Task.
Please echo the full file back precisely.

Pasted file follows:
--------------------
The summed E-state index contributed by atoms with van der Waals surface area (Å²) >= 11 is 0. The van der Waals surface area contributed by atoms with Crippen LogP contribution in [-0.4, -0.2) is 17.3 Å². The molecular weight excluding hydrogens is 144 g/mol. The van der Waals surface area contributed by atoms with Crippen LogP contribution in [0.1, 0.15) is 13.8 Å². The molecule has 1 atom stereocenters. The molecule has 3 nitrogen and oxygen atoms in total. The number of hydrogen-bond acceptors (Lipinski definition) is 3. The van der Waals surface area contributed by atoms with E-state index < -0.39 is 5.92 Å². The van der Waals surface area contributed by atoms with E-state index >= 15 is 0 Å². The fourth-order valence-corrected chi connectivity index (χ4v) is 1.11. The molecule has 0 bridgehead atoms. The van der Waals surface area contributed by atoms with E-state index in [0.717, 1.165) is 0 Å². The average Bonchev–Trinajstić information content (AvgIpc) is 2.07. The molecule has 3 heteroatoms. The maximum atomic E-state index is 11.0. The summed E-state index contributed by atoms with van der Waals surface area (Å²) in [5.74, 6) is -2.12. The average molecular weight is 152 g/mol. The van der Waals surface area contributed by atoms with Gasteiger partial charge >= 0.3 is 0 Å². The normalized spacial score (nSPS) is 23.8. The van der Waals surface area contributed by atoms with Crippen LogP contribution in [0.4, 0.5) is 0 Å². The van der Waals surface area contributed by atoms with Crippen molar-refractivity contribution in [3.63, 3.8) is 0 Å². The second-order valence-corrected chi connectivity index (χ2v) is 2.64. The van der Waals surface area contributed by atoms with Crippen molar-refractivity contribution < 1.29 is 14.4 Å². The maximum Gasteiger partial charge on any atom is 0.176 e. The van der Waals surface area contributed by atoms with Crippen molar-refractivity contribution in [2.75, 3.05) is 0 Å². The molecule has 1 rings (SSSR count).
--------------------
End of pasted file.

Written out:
The summed E-state index contributed by atoms with van der Waals surface area (Å²) >= 11 is 0. The van der Waals surface area contributed by atoms with Crippen LogP contribution in [-0.4, -0.2) is 17.3 Å². The molecular weight excluding hydrogens is 144 g/mol. The van der Waals surface area contributed by atoms with Crippen LogP contribution in [0.1, 0.15) is 13.8 Å². The molecule has 1 atom stereocenters. The molecule has 3 nitrogen and oxygen atoms in total. The number of hydrogen-bond acceptors (Lipinski definition) is 3. The van der Waals surface area contributed by atoms with E-state index < -0.39 is 5.92 Å². The van der Waals surface area contributed by atoms with E-state index >= 15 is 0 Å². The fourth-order valence-corrected chi connectivity index (χ4v) is 1.11. The molecule has 0 bridgehead atoms. The van der Waals surface area contributed by atoms with E-state index in [0.717, 1.165) is 0 Å². The average Bonchev–Trinajstić information content (AvgIpc) is 2.07. The molecule has 3 heteroatoms. The maximum atomic E-state index is 11.0. The summed E-state index contributed by atoms with van der Waals surface area (Å²) in [5.74, 6) is -2.12. The average molecular weight is 152 g/mol. The van der Waals surface area contributed by atoms with Gasteiger partial charge >= 0.3 is 0 Å². The normalized spacial score (nSPS) is 23.8. The van der Waals surface area contributed by atoms with Crippen LogP contribution in [0.4, 0.5) is 0 Å². The van der Waals surface area contributed by atoms with Crippen molar-refractivity contribution in [3.63, 3.8) is 0 Å². The second-order valence-corrected chi connectivity index (χ2v) is 2.64. The van der Waals surface area contributed by atoms with Crippen molar-refractivity contribution < 1.29 is 14.4 Å². The maximum Gasteiger partial charge on any atom is 0.176 e. The van der Waals surface area contributed by atoms with Crippen molar-refractivity contribution in [2.75, 3.05) is 0 Å². The molecule has 1 rings (SSSR count).